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A Tribute to Joseph Weizenbaum by CPSR members

By Doug Schuler 

Joseph Weizenbaum died on March 5. He was a dedicated and compassionate defender of humanity. In terms of technocratic critique he provided important lessons for the generations that followed him.  I hope that his wisdom is not entirely lost as the human enterprise moves into the 21st century.

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By Terry Winograd 

It is a loss to all of us. Joe pointed all of us in the direction that CPSR has taken. I was reminded of awarding him the CPSR Wiener award 20 years ago.  What I said then still applies:

To quote Joe:

"Perhaps the computer, as well as many other of our machines and techniques, can yet be transformed, following our own authentically revolutionary transformation, into instruments to enable us to live harmoniously with nature and with one another. But one prerequisite will first have to be met: there must be another transformation of man. And it must be one that restores a balance between human knowledge, human aspirations, and an appreciation of human dignity such that man may become worthy of living in nature."

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By Erik Nilsson as posted at

Joseph Weizenbaum 1923 - 2008.

Joe Weizenbaum, pioneering and uncompromising computer scientist, passed away this last week. Weizenbaum wrote the computer program ELIZA, and was a relentless foe of oversimplifications of cognition and a defender of what it really means to think. Weizenbaum was a scientist and a thinker in the truest senses of the words.

I didn't really know Joe well, but we were acquaintances. One time, Joe told me the most wonderful story about his daughter. This is when Joe was at MIT and his daughter was about twelve. A colleague of his, an MIT mathematician, was over for dinner. (I forget who.)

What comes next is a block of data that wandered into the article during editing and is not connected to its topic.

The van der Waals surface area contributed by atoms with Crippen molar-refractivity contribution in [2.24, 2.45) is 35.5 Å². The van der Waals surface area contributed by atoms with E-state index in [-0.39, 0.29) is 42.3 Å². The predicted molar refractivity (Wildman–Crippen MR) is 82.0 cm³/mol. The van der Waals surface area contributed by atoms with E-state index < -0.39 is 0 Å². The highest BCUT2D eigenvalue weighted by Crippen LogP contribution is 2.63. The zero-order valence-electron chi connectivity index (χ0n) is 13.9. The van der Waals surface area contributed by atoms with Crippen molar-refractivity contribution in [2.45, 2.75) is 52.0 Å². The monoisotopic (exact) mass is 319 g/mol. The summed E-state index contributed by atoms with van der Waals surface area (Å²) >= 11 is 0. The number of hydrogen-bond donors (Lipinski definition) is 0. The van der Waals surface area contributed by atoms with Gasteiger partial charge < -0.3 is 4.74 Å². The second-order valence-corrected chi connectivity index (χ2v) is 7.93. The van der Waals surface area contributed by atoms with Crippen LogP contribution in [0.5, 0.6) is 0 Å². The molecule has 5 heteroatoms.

Joe's daughter reached for last piece of bread. Joe said, "don't take that." She asked why. Joe said, "because you don't take the last piece of bread." Joe's daughter sat silent for a minute.

"Then nobody can have any bread."

Silence around the table.

Finally, the mathematician couldn't restrain his curiosity as to how a twelve-year old would advance an induction proof. "Why?" he asked.

"Well," she said, "if you can't eat the last piece of bread, it isn't really the last piece...."

Joe's delight in this story was not just pride in his daughter, but the window it opened into one of his favorite subjects: the nature of human cognition. Joe will be missed. We'll miss the person, his utter lack of tolerance for convenient and comforting yet wrong explanations, and his unwillingness to keep his mouth politely shut in the face of bullshit.

More on Joe here and here. Terry Winograd's tribute to Joe on his winning the Norbert Wiener award is here.

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By Seth Grimes as posted at

Parsing Joseph Weizenbaum

I learned of the March 5 death of computer scientist Joseph Weizenbaum from a posting on the CPSR e-mail list. CPSR, Computer Professionals for Social Responsibility, recognized Weizenbaum with their Norbert Wiener Award in 1988. But he was of course best known for creating Eliza, a mid-'60s computer program that conducted natural-language conversations, notably mimicking a psychotherapist's interview with a patient. Eliza was named for the character in George Bernard Shaw's Pygmalion (familiar as the source of the musical My Fair Lady), someone who was similarly taught to impersonate something she was not. Weizenbaum wrote in his 1976 book Computer Power and Human Reason, "Eliza created the most remarkable illusion of having understood in the minds of the many people who conversed with it."